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Horizontal transfer and evolution of the biosynthetic gene cluster for benzoxazinoids in plants

Dongya Wu, Bowen Jiang, Chu-Yu Ye, Michael P. Timko, Longjiang Fan
Plant communications 2022 v.3 no.3 pp. 100320
Echinochloa, ancestry, benzoxazinoids, biosynthesis, chromosome translocation, corn, evolution, gene duplication, grasses, multigene family, secondary metabolites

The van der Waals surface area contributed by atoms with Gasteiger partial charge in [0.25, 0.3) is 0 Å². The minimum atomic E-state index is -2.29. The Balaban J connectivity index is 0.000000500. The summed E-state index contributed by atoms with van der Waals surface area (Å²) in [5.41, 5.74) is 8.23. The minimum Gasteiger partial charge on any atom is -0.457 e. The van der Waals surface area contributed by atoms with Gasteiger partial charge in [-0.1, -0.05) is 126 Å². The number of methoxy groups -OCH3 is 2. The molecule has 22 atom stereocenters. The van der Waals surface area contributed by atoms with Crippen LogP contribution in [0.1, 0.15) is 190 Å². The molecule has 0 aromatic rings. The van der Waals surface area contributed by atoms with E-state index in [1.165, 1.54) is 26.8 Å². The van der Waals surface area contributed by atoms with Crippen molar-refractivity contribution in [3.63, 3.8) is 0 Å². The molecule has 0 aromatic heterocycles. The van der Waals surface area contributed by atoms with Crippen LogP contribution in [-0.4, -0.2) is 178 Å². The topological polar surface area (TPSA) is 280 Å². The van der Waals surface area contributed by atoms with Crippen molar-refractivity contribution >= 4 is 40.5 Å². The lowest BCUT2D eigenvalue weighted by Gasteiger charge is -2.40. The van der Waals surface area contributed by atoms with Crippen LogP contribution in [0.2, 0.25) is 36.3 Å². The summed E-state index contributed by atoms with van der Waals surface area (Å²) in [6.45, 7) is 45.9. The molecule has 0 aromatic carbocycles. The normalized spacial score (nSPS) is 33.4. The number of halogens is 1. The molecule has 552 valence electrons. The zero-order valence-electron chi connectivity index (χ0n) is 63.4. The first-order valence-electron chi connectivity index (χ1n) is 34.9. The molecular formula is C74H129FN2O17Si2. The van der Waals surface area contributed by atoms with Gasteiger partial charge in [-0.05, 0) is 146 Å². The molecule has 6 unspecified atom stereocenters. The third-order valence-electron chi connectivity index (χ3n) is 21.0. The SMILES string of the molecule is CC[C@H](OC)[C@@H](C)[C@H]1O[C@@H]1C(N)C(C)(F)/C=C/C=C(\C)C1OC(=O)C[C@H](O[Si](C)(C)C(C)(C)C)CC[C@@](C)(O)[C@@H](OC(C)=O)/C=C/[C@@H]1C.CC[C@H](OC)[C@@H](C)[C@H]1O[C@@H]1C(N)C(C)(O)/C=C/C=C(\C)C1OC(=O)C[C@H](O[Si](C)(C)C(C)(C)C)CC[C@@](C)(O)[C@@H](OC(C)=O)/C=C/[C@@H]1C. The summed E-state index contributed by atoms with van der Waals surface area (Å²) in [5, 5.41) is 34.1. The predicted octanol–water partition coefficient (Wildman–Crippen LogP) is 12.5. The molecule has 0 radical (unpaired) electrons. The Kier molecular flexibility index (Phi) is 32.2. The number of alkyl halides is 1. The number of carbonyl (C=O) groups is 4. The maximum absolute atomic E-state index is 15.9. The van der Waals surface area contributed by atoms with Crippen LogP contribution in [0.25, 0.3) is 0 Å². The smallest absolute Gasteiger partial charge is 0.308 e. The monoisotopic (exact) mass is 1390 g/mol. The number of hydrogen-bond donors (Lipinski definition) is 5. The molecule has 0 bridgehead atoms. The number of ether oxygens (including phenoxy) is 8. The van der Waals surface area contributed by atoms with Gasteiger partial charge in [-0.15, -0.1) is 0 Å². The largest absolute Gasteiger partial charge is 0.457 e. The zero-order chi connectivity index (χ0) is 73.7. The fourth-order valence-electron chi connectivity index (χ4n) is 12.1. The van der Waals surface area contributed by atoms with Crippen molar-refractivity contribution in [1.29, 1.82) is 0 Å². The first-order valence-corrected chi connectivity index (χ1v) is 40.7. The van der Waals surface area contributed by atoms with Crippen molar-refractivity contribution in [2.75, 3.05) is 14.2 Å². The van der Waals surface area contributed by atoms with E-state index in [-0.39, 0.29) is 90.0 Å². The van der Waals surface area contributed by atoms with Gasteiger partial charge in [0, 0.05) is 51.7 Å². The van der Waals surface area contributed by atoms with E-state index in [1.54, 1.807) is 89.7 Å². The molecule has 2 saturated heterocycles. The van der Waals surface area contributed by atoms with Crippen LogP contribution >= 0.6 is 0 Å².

Benzoxazinoids are a class of protective and allelopathic plant secondary metabolites that have been identified in multiple grass species and are encoded by the Bx biosynthetic gene cluster (BGC) in maize. Data mining of 41 high-quality grass genomes identified complete Bx clusters (containing genes Bx1–Bx5 and Bx8) in three genera (Zea, Echinochloa, and Dichanthelium) of Panicoideae and partial clusters in Triticeae. The Bx cluster probably originated from gene duplication and chromosomal translocation of native homologs of Bx genes. An ancient Bx cluster that included additional Bx genes (e.g., Bx6) is presumed to have been present in ancestral Panicoideae. The ancient Bx cluster was putatively gained by the Triticeae ancestor via horizontal transfer (HT) from the ancestral Panicoideae and later separated into multiple segments on different chromosomes. Bx6 appears to have been under less constrained selection compared with the Bx cluster during the evolution of Panicoideae, as evidenced by the fact that it was translocated away from the Bx cluster in Zea mays, moved to other chromosomes in Echinochloa, and even lost in Dichanthelium. Further investigations indicate that purifying selection and polyploidization have shaped the evolutionary trajectory of Bx clusters in the grass family. This study provides the first candidate case of HT of a BGC between plants and sheds new light on the evolution of BGCs.